16 December 2013

Humanity on the 14A

I don't ride the bus much, and when I do, I'm always a little surprised to see that there's a community of riders that take the same line at the same time every day.

Today, one rider helped another get her shopping cart on the bus, and then gave her a hand. 

A little later, a man got on who didn't speak any English, but wanted to know where to get off the bus.  He showed a piece of paper to another rider, who read it out loud, and a third rider identified the address of the agency -- but no one on the bus spoke his language.  So the driver said, "Hold on, I'll get someone."

At the next stop, the driver found a man who shared the language of the first one, and could tell him where to get off the bus and what direction to walk from there.

The helper chatted with the other guy for a while before he disappeared into the back of the bus. 

A couple of stops later, a person got on in a wheelchair.  This requires lifting some seats near the front of the bus and then helping the rider hook the chair into the designated spot with some straps.  I've seen the occasional bus driver look put out by this, and passengers sometimes respond in kind by grumbling about the extra time required.

Today's driver, though, did everything needed with efficiency and kindness.  No one on the bus dared grumble.

At the stop before the man needing directions was to get off, the bus driver found another rider who spoke his language to make sure he got off at the right stop and walked the right direction.  He waited to make sure that guy was going the right direction before he left the bus stop.

I was a few minutes late for my appointment.  But I was glad to get a ride with that driver.

05 December 2013

Letter to the President

My brother sent me a copy of a letter he wrote to the President back in September.  I asked him for permission to post it here, and he sent me a revision, and then I got busy and didn't get to it.  It's out of date now, but it's still a good letter -- so here you go.


Dear President Obama:

As a lifelong Democrat who voted for you twice, I have supported nearly all of your political policies.
As an environmentalist who recognizes the need for petroleum, I welcome your middle-of-the-road environmental positions. As a member of the middle-class who was laid off during the recession, I appreciate your laws mandating health insurance for every United States citizen. As a common-sense Democrat, I have supported the many political positions that are both yours and the Democratic Party’s. However, the issue of military engagement with Syria has propelled me to speak out against U.S. involvement.
When George W. Bush was president and engaged the U.S. in numerous military conflicts, Democrats were up in arms. With the exception of the U.S. invasion of Afghanistan — which most people supported — Democrats, rightfully so, spoke out against war, opposed the use of U.S. arms and personnel in foreign conflicts and derided the Republican propensity to start wars.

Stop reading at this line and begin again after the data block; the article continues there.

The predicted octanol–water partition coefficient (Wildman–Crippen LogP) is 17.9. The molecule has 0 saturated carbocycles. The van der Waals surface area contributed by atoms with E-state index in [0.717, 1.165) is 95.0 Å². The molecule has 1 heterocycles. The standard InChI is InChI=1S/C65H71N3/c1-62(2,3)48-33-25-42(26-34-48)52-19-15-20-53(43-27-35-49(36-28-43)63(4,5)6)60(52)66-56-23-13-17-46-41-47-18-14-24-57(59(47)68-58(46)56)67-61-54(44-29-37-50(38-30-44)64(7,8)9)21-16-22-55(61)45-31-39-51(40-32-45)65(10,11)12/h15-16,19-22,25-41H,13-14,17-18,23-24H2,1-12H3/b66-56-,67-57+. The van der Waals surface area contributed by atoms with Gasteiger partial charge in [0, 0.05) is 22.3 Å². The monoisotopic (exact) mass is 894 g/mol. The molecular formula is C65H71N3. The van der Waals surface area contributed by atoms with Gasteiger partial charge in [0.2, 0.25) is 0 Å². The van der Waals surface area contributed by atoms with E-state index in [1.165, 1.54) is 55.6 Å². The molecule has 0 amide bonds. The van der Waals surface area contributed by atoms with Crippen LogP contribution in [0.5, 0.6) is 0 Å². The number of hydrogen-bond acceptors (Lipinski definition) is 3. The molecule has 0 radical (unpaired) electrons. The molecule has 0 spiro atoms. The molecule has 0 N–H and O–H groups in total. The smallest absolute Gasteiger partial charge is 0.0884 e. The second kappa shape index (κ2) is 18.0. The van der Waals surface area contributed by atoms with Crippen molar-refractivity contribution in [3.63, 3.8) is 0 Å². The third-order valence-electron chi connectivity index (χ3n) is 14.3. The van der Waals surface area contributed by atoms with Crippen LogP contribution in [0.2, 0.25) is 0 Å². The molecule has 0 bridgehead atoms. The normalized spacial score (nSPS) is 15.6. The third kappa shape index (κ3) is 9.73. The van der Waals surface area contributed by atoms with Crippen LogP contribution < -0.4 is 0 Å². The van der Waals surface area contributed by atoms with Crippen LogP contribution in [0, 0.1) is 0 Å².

When you were elected president, you forged a new foreign policy. You pledged arbitration not arms, mediation not military action. I, along with most Democrats, have supported this ideology.
Today, as in the past few decades, the people most likely to support U.S. military involvement in foreign wars do not have sons or daughters in the military. (Personally I do not have military-age children). The question to ask those who ardently support U.S. military involvement in Syria or other countries is: “Is U.S. involvement so important that you are willing to sacrifice the life of one of your children?”
As you are well aware, the demographics of the U.S. military are overwhelmingly minority and low-income. This is the demographic who will lose their lives in any protracted military involvement — not the children of the white elite such as John Kerry, John Boehner or John McCain.
United States citizens are not only war-weary, but we are war-wary. Will Syria become another Egypt? Bouncing from one totalitarian regime to another? Or will it become another Iraq? Swallowing thousands of lives as well as trillions of dollars? Aside from the human death toll, what about the financial cost of war? With the U.S. still reeling from its depression, still mired in a prolonged recession, the country cannot afford to endlessly print greenbacks to pay for bombs.
For all of these reasons — ideological, financial and humanitarian — I am imploring you to retreat from your plan of U.S. military involvement in Syria. As a Democrat and a voter, I am asking you to implement your campaign promises of Peace not War.
Chris Estes